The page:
We must value and foster relationships with parents and family. The power of having all significant adults working together to raise a child cannot be underestimated. No one understands more than an educator how valuable parent involvement is in successfully educating a child. It is vital to keep parents, our partners, informed and actively engaged in their child’s education. But all parents are not created equally, so we also have a responsibility to educate and inspire good parenting within our community. And for those children who do not have a significant adult role model at home, we have an obligation to create opportunities for our educators to provide caring guidance. Every child that cannot find an adult to connect with in a school is a child we have failed, and every child we have provided a meaningful relationship with is a success to be relished. Caring, compassion and empathy are cornerstones to a meaningful educational relationship.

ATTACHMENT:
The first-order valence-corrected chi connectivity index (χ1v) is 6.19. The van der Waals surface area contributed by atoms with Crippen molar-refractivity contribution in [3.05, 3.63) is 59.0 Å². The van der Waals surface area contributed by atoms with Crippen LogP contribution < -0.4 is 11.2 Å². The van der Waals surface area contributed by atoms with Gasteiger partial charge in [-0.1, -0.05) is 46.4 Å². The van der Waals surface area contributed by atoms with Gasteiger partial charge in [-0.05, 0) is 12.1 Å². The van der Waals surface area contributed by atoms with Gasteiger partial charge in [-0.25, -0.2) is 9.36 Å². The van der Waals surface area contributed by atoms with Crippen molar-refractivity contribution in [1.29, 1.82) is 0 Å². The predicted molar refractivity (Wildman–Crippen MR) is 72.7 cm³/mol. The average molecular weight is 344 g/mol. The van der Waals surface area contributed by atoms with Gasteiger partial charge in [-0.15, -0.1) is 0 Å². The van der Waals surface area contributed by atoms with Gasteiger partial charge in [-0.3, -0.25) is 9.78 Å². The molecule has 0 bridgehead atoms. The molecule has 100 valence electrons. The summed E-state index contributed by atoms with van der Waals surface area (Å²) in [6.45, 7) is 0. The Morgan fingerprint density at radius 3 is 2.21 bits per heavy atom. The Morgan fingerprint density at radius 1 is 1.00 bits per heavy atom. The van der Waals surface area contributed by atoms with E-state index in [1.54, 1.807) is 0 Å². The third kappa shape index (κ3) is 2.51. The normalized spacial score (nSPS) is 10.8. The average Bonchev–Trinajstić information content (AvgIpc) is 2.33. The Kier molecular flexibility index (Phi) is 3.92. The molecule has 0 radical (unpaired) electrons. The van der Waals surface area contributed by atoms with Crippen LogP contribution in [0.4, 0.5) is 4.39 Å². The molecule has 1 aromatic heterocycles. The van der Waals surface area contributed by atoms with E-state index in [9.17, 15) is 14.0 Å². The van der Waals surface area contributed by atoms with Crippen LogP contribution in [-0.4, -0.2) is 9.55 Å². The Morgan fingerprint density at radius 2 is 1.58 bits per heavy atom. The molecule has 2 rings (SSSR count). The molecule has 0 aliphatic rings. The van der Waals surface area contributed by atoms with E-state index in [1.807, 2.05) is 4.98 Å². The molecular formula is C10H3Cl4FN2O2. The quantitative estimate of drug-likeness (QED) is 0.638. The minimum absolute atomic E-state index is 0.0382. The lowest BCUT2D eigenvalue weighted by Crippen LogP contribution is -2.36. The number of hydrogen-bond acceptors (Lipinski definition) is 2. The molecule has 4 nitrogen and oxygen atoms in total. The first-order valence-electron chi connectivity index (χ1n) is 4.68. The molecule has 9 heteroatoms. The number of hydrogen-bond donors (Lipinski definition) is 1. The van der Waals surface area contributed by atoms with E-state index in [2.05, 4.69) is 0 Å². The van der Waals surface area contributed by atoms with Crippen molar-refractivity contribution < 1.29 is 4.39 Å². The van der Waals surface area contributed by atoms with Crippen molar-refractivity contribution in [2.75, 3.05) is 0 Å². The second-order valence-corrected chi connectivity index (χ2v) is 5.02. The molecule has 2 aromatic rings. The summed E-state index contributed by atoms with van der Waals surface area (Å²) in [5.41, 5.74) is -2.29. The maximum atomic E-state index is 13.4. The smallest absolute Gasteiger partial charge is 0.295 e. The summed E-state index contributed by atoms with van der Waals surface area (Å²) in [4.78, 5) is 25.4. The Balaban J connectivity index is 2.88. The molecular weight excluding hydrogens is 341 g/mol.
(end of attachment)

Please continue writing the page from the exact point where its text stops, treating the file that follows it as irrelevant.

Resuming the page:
Schools with a strong leadership team, that encourage a meaningful, common vision, can help students perceive learning as a lifelong journey. In doing so, a school must encourage greatness and loathe mediocrity. Educators must maintain high expectations and strive to see students excel. Students must be given the opportunity to maximize their potential and they should be inspired to do so. Every child has the potential to attain greatness! The job of an educator is to harness a child’s abilities and set them free with the confidence and the necessary toolbox to succeed.